Like Cornelius, these things were done because he feared God. And this is the heart of the Law of Moses, as spoken by Jesus –

“So he answered and said, ‘You shall love the Lord your God with all your heart, with all your soul, with all your strength, and with all your mind,’ and ‘your neighbor as yourself.’” Luke 10:27

This is the thought now being expressed. With that noted, Peter finishes with, “is accepted by Him.” In the Greek, it is an adjective connected to a present tense verb – “is acceptable.” The incorrect translation would cause a rather significant theological problem. Rather, the full clause rightly says, “is acceptable to Him.”

John Gill rightly says, “though God accepts of such who fear him, and work righteousness from a right principle, and to a right end, without any regard to their being circumcised, or not circumcised, or to their being of this or the other nation, yet their fear of him, and working righteousness, are not the ground of their acceptance; but are to be considered as descriptive of the persons, who are accepted by him in Christ; for there is no acceptance of persons or services, but in Christ Jesus.”

Such a person is “acceptable” to God, but only in Christ can he be “accepted” by Him. One cannot do an end around God in Christ. Job anticipated the coming Messiah through his limited knowledge of what God was doing. Cornelius is now on the “after” side of the coming of Jesus. God has heard his prayers and seen his deeds and has sent Peter to take him the necessary further step to Christ Jesus.

The entire account bears this out. It is not that Cornelius was accepted by God, but that he is acceptable to God because of his rightly directed heart and his actions which displayed that heart. Now, Peter has been summoned to take that heart that acknowledges God and direct it to the Messiah, who alone can remove his sin and make him accepted by God.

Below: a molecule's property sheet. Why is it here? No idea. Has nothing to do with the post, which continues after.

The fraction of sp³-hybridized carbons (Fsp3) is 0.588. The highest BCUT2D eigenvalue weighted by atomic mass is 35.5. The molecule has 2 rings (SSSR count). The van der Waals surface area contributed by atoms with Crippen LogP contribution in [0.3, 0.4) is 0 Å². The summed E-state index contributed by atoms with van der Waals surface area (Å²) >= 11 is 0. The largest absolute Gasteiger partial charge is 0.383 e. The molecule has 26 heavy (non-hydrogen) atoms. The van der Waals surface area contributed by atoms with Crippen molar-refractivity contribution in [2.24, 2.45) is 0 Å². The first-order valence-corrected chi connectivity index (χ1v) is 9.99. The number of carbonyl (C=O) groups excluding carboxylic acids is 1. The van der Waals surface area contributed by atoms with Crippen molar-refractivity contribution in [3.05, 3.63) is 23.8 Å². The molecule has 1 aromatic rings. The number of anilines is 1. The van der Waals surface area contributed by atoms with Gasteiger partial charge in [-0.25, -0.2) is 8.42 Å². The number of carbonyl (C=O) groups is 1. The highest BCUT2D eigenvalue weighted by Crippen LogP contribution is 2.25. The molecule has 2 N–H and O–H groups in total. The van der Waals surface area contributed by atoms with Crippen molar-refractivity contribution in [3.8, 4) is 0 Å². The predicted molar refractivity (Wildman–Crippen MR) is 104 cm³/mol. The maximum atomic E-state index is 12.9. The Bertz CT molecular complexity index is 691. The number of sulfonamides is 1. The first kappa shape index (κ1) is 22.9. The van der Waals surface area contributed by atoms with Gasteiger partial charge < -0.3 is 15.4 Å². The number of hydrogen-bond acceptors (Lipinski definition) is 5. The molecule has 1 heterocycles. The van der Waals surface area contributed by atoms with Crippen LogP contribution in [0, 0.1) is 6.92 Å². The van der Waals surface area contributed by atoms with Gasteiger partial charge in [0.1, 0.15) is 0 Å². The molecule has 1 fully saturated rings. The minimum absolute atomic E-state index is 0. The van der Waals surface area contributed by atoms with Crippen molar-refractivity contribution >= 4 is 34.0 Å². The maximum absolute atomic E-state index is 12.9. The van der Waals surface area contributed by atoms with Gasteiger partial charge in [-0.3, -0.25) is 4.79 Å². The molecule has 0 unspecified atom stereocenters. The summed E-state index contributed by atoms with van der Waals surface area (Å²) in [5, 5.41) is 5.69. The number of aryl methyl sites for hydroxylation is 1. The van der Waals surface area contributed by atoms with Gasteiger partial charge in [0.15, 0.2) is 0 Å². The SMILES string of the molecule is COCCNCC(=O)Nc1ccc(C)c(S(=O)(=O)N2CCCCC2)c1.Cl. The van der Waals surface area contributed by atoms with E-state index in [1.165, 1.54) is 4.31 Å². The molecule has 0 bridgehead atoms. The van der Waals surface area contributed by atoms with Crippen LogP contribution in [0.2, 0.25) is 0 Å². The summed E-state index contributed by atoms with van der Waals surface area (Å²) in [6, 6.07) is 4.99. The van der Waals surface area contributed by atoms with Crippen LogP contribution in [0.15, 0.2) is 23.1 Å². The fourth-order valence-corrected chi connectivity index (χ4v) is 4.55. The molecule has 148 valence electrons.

Life application: A wrongly translated word can make a world of difference. The NKJV, following after the KJV, has introduced an error that makes it appear that Cornelius has been accepted by (or with) God apart from Jesus. From there, an explanation of what the true meaning is must be constructed, as John Gill did above.

The error of translation can be overcome by a continued reading of the passage which reveals Cornelius was saved after hearing and accepting the gospel. But it is far too often the case that people will take a verse, such as this one now being analyzed, and make up an entire commentary or sermon about how people are saved by their right heart towards God and their good works towards others if they have never met Jesus. And it would all be based on a mistranslation that has been copied again and again from eons ago –

Tyndale Bible of 1526
is accepted with him.

Coverdale Bible of 1535
is accepted vnto him.

Bishops’ Bible of 1568
is accepted with hym.

Geneva Bible of 1587
is accepted with him.

King James Bible
is accepted with him.

New King James Version
is accepted by Him.

As a side note, the word “accepted” can also be an adjective, such as “he is handsome in the accepted sense.” However, the meaning when combined with “is” changes it to a verb. As such the meaning is changed as well. Be studious and be ready to question both people’s commentaries and their translations. In the end, no person will be saved apart from what God is doing in Christ. There are no loopholes, no end-arounds, and no acceptable “Plan B’s.” It is Jesus who saves. Thank God for Jesus!

Heavenly Father, thank You for our Lord and our Savior, Jesus Christ. May we never waffle in our convictions or in our proclamations concerning Him. May we take His words of John 14:6 as true, literal, and unchangeable – “I am the way, the truth, and the life. No one comes to the Father except through Me.” Thank You, O God, that You have made this way possible! Amen.